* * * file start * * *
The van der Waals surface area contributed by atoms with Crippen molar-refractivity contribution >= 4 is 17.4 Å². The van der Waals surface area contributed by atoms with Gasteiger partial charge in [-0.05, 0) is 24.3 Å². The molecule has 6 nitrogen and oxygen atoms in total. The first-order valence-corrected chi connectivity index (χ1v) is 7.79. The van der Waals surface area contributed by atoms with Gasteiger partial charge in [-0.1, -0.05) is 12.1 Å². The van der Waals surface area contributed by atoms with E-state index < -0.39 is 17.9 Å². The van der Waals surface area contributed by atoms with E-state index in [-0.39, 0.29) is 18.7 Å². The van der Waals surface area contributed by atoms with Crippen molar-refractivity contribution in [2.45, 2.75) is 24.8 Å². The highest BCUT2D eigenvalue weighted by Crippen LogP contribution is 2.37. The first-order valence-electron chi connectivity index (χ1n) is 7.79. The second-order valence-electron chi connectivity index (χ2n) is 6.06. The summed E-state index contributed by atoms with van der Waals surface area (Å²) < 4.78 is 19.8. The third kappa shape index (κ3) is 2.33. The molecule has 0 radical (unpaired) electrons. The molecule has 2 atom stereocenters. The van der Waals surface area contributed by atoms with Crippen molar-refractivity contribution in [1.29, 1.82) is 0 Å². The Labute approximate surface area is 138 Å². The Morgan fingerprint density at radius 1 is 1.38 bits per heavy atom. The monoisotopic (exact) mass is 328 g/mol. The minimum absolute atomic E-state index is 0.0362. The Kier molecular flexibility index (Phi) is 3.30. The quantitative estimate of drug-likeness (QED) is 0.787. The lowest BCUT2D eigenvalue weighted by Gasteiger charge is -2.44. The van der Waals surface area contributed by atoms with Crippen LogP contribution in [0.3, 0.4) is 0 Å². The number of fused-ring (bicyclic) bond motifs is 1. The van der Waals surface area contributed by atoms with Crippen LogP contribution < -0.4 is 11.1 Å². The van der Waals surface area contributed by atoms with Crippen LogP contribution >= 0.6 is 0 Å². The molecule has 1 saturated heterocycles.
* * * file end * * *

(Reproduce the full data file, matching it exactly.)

The van der Waals surface area contributed by atoms with Crippen molar-refractivity contribution >= 4 is 17.4 Å². The van der Waals surface area contributed by atoms with Gasteiger partial charge in [-0.05, 0) is 24.3 Å². The molecule has 6 nitrogen and oxygen atoms in total. The first-order valence-corrected chi connectivity index (χ1v) is 7.79. The van der Waals surface area contributed by atoms with Gasteiger partial charge in [-0.1, -0.05) is 12.1 Å². The van der Waals surface area contributed by atoms with E-state index < -0.39 is 17.9 Å². The van der Waals surface area contributed by atoms with E-state index in [-0.39, 0.29) is 18.7 Å². The van der Waals surface area contributed by atoms with Crippen molar-refractivity contribution in [2.45, 2.75) is 24.8 Å². The highest BCUT2D eigenvalue weighted by Crippen LogP contribution is 2.37. The first-order valence-electron chi connectivity index (χ1n) is 7.79. The second-order valence-electron chi connectivity index (χ2n) is 6.06. The summed E-state index contributed by atoms with van der Waals surface area (Å²) < 4.78 is 19.8. The third kappa shape index (κ3) is 2.33. The molecule has 0 radical (unpaired) electrons. The molecule has 2 atom stereocenters. The van der Waals surface area contributed by atoms with Crippen molar-refractivity contribution in [1.29, 1.82) is 0 Å². The Labute approximate surface area is 138 Å². The Morgan fingerprint density at radius 1 is 1.38 bits per heavy atom. The monoisotopic (exact) mass is 328 g/mol. The minimum absolute atomic E-state index is 0.0362. The Kier molecular flexibility index (Phi) is 3.30. The quantitative estimate of drug-likeness (QED) is 0.787. The lowest BCUT2D eigenvalue weighted by Gasteiger charge is -2.44. The van der Waals surface area contributed by atoms with Crippen LogP contribution in [0.3, 0.4) is 0 Å². The number of fused-ring (bicyclic) bond motifs is 1. The van der Waals surface area contributed by atoms with Crippen LogP contribution < -0.4 is 11.1 Å². The van der Waals surface area contributed by atoms with Crippen LogP contribution >= 0.6 is 0 Å². The molecule has 1 saturated heterocycles.